A new compass for your menstrual cycle?

Did you know that your vaginal discharge (or cervical mucus) changes throughout your menstrual cycle? In a new Isala daughter project, you get to discover which proteins are responsible for this and get to know your vaginal microbiome! A unique opportunity to contribute to new insights into how cervical mucus changes throughout the menstrual cycle. Would you like to help? Read more about the study and how to register here!

Logo EMIRA-studie

For this study, we are looking for participants that:

  • are native Dutch speakers OR can read and understand Dutch (since the informed consent form and questionnaires are all in Dutch)
  • aged 18 years or older
  • are not pregnant
  • are not using hormonal contraceptives (such as the pill, shot pill, mini pill, hormonal intrauterine device (IUD), or rod), because we already know that contraceptives affect your cervical mucus
  • have a regular menstrual cycle (similar length each month)

What do we expect from you? 

The study will start in September 2024. You will collect two vaginal samples during one menstrual cycle at three different time points: during your follicular phase, ovulation phase (to be estimated based on a provided ovulation test), and luteal phase. Be sure to check the box below the figure for more information. Taking your samples takes about five minutes per sampling point. Finally, at each sampling point, you will complete a short questionnaire to evaluate your general health and the characteristics of your cervical mucus.

Overview of sampling points during a 30-day menstrual cycle with a five-day menstrual period (red). This is only an example as the length of a menstrual cycle varies from person to person and sometimes from cycle to cycle.
  • Follicular phase: This is the first part of your menstrual cycle when follicles in your ovaries mature, thus preparing an egg for ovulation. During this phase, your cervical mucus feels thick and creamy.
  • Ovulation phase: This is the shortest part of your menstrual cycle when a matured egg is released from one of the ovaries and ready to be fertilized. Around your ovulation, your body produces abundant “fertile mucus” that looks transparent and feels like a stretchy, slippery protein-like structure.

  • Luteal phase: This is the last part of your menstrual cycle when the remaining follicle turns into a “little yellow body,” which produces the hormone progesterone to prepare the uterus for a possible pregnancy. In the luteal phase, your cervical mucus is less present, feels thick, and is more likely to look cloudy.

Your samples under the magnifying glass

As soon as we receive your samples in our Isala lab, our enthusiastic team of researchers will start processing them right away! In this study, we will map your vaginal microbiome based on your samples and study how your vaginal microbiome changes throughout your menstrual cycle. We will also look into which proteins are responsible for the changing structure of your cervical mucus. By combining all data with the information from the questionnaires, we hope to better understand what causes the changing composition and structure of cervical mucus throughout the menstrual cycle. Of course, as a participant, you will also be kept up to date with your personal results!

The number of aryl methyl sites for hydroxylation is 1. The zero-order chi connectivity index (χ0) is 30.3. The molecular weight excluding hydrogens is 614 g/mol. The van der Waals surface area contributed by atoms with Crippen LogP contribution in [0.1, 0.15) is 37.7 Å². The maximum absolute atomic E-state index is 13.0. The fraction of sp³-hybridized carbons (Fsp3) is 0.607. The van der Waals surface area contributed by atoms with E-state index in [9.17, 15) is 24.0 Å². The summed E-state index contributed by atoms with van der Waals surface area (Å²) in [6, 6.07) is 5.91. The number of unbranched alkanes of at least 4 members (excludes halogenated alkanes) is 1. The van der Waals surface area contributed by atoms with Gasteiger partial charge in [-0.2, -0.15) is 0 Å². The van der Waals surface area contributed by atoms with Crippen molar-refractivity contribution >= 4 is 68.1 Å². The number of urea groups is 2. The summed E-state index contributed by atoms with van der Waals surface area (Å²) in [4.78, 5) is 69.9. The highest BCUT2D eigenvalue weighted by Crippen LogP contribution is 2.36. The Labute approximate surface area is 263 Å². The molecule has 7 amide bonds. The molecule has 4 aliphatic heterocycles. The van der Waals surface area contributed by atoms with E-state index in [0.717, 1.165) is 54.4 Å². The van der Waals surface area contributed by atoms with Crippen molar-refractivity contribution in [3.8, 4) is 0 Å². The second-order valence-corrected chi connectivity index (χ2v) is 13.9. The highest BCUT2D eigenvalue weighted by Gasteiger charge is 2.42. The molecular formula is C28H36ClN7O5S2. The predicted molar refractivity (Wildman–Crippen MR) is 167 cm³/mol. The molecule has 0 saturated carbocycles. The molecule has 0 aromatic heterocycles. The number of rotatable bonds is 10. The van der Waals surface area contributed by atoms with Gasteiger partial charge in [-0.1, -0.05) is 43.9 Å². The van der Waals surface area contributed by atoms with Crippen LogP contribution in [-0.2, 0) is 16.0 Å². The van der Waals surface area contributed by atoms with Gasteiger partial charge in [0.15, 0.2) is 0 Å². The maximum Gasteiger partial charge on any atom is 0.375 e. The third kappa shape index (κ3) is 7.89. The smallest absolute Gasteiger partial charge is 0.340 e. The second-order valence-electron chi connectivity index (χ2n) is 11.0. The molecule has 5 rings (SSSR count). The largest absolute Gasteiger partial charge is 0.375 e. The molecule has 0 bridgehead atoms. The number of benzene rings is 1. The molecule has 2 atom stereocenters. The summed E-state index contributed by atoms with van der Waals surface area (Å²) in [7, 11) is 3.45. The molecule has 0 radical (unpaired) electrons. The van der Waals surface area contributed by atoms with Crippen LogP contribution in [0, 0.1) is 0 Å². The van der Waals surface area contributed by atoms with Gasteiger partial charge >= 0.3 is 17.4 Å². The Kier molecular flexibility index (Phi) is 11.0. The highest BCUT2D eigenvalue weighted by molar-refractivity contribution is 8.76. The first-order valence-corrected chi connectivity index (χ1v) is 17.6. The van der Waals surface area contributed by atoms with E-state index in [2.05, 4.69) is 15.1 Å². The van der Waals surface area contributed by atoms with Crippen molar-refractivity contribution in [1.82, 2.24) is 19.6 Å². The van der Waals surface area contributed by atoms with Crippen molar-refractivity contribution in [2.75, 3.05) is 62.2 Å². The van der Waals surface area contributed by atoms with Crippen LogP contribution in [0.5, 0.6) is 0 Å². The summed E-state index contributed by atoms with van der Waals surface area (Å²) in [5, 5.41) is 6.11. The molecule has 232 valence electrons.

Cervical mucus as a compass for your health

There are different layers of mucus in your body, from your nose to your intestines, but also in your cervix. Cervical mucus (or vaginal discharge) is produced by the cervix and leaves your body via your vagina. Like other types of mucus, cervical mucus also protects you from all sorts of harmful bacteria, fungi, and other invaders!

In this study, we examine two things in this cervical mucus: bacteria on the one hand and mucins on the other hand. Mucins are proteins that provide a specific structure to your cervical mucus (stretchy, creamy, and so on) and can tell us a lot about your health. The role mucins play in the changing composition and structure of cervical mucus throughout the menstrual cycle is still not clear. With new insights, we can better detect and treat fertility problems and conditions such as endometriosis.

EMIRA, a nice name for this Isala daughter project!

EMIRA is a contraction of a long study name that reads as follows: Exploring Mucin-microbe Interactions for Reproductive health Assessment. With such an abbreviation, everyone knows in the blink of an eye which study it is about. And that is important since we are launching several studies at the same time, each with a unique goal! To summarize: With the EMIRA study, we aim to investigate how mucins and the vaginal microbiome influence the composition and structure of cervical mucus throughout the menstrual cycle.

An enthusiastic team of researchers!

Behind every study is an enthusiastic team of researchers! Inas Rahou is the PhD student leading this Isala daughter project. Of course, she can count on experienced Isala researchers such as Professor Sarah Lebeer (the one and only!), Professor Gilbert Donders (Isala’s gynecologist), Dr. Stijn Wittouck (our bioinformatics wizard), Dr. Sarah Ahannach (present from the start of Isala), Dr. Camille Allonsius (our amazing project coordinator) and Dr. Ilke De Boeck (our expert in clinical studies). For this study, our Isala team is also collaborating with the research group of Professor Annemieke Smet (the mucin expert) at the University of Antwerp, including PhD student Wout Arras. As usual at Isala: teamwork makes the dream work. 🙂 We would like to thank Medical Rovers Sciences and FWO for sponsoring this study.